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Epilepsy prevalence

Second most common neurological disorder affecting 65 million persons worldwide


Etiological division of epilepsies:

• Genetic: the epilepsy is the direct result of a known or inferred genetic defect(s). Seizures are the core symptom of the disorder. Genetic does not exclude the possibility of environmental factors contributing.
• Structural-Metabolic: there is a distinct structural or metabolic condition or disease present that has been demonstrated to be associated to the development of epilepsy. Structural lesions of course include acquired disorders such as stroke, trauma, tumor or infection…
• Unknown: the nature of the underlying cause is as yet unknown.


Epilepsy types pie chart:

- 50% genetic
- 35% - structural metabolic
- 10% stroke
- 8% congenital malformations
- 5.5% head injury
- 4.1% cancer
- 3.5% degenerative
- 2.5% infection
- 15% unknown


Types of genetic epilepsy syndromes:

- Genetic Generalized Epilepsies (GGE)
- Genetic Focal Epilepsies (GFE)
- Epileptic Encephalopathies (EE)


Forms of genetic variations at chromosome level:

- inversion
- translocation
- duplication
- ring chromosome
- deletion


Differences between mutations & polymorphisms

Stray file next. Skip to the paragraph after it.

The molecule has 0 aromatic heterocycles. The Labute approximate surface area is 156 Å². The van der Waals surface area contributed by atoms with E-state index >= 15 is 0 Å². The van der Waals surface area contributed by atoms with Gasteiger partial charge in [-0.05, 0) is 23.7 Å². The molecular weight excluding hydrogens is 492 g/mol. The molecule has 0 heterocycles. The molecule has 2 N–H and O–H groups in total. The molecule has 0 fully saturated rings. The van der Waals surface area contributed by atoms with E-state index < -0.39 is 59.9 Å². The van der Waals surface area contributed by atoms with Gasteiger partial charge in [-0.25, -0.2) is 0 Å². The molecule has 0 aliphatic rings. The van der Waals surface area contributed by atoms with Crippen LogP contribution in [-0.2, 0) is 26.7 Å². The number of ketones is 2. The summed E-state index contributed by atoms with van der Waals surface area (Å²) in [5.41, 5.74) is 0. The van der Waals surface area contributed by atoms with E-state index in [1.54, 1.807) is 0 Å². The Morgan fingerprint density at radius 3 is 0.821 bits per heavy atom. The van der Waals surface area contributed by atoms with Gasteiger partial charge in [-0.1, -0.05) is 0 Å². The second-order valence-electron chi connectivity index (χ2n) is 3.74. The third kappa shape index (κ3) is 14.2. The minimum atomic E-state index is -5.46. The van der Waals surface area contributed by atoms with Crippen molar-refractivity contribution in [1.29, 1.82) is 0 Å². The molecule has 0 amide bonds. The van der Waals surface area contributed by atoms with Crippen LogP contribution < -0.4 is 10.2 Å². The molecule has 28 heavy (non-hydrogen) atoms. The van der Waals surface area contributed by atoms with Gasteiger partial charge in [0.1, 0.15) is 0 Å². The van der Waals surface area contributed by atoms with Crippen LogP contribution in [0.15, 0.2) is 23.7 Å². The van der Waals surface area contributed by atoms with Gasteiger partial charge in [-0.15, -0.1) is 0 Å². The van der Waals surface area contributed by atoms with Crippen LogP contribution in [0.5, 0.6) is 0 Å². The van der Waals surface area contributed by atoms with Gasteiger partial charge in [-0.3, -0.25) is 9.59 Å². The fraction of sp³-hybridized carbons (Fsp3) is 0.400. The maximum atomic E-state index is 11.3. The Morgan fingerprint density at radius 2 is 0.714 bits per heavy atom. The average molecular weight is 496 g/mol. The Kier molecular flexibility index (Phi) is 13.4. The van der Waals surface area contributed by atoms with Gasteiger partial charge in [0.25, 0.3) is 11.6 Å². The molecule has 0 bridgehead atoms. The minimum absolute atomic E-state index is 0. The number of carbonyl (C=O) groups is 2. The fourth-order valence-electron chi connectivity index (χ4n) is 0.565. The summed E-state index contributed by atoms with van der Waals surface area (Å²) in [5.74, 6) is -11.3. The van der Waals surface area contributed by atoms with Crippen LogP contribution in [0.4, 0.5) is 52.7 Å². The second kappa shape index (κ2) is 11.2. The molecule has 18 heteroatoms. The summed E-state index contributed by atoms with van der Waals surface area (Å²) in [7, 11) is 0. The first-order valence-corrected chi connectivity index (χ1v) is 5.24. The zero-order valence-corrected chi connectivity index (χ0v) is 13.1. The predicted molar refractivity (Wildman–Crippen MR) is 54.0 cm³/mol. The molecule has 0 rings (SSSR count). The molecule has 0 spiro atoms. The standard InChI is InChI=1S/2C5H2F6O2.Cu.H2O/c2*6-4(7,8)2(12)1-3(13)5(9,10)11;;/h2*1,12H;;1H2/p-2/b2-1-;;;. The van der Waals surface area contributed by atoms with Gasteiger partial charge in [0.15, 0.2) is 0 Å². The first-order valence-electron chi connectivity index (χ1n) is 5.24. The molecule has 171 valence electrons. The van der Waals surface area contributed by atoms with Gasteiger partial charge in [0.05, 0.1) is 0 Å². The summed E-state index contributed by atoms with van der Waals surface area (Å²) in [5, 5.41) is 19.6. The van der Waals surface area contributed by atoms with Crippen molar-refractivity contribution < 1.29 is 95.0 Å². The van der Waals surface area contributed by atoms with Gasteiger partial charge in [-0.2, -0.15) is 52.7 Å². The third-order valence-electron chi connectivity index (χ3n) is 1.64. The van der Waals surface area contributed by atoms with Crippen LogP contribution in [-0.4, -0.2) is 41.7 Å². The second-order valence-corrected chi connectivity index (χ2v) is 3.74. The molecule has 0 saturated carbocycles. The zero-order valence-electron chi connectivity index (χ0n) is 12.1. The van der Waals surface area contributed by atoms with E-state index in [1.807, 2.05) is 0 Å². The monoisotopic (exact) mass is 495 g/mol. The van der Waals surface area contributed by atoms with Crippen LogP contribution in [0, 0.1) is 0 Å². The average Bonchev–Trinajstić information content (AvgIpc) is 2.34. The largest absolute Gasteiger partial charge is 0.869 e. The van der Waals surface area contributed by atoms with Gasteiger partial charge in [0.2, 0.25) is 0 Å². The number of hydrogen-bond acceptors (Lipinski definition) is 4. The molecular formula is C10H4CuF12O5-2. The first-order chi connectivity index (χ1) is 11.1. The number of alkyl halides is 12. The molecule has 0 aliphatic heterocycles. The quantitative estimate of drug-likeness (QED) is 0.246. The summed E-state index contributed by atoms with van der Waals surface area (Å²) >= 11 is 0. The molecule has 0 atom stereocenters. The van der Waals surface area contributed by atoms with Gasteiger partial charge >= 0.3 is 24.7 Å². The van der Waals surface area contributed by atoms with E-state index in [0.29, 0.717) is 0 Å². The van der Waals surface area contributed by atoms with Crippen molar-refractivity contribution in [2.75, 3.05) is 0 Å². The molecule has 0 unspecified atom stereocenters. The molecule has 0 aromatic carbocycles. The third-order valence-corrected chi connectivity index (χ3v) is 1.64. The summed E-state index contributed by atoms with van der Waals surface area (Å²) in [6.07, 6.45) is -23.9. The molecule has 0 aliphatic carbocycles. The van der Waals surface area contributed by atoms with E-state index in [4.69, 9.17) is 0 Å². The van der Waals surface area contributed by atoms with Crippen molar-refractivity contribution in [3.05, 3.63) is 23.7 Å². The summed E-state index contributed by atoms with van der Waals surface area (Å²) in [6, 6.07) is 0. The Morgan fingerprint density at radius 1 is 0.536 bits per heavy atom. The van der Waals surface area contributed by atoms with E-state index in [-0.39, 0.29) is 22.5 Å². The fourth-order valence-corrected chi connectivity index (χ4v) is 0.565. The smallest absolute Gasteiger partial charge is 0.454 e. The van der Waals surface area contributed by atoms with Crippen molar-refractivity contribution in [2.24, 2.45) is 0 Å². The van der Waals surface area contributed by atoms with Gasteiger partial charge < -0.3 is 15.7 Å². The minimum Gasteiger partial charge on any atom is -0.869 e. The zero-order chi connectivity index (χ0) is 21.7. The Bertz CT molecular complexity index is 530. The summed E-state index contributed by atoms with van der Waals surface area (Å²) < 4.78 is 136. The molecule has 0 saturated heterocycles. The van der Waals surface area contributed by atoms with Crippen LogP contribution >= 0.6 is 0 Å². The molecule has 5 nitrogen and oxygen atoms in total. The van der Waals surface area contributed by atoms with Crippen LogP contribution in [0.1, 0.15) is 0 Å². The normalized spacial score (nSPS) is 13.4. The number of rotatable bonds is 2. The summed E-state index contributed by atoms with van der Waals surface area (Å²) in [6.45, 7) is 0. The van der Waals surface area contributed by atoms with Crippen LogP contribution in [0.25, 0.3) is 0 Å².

- 1% frequency in general population
- common (3mil SNPs in the genome)
- ancient
- many have no effects, some may predispose people to disease or influence their response to drugs


Genetic epilepsy - types of inheritance:

- 5% Mendelian
- 95% complex
SNPs in several or multiple susceptibility genes with small additive effects (polygenic) + environment are responsible for the epilepsy


Majority of epilepsy-related genes tend to encode:

- ion channels (great majority)
- proteins involved in brain formation
- proteins involved in brain metabolism


Describe juvenile myoclonic epilepsy:

- 12-30% of all epilepsies
- most common form of Genetic Generalized epilepsy
- 60% concordance in MZT
- 50% of familial history
• Onset in adolescence (12-18 years)
• Typical clinical symptoms:
– myoclonic seizure (brief, shock-like jerks of a muscle or a group of muscles, generally on arms)
– generalized tonico-clonic seizures (convulsion)
– sometimes absence seizures (loss of conscience)


Structural abnormalities associated with juv myoclonic epilepsy:

Atrophy in:
- corpus callosum
- hippocampus
- thalamus
Increased grey matter (microdysgenesis)
- frontal lobe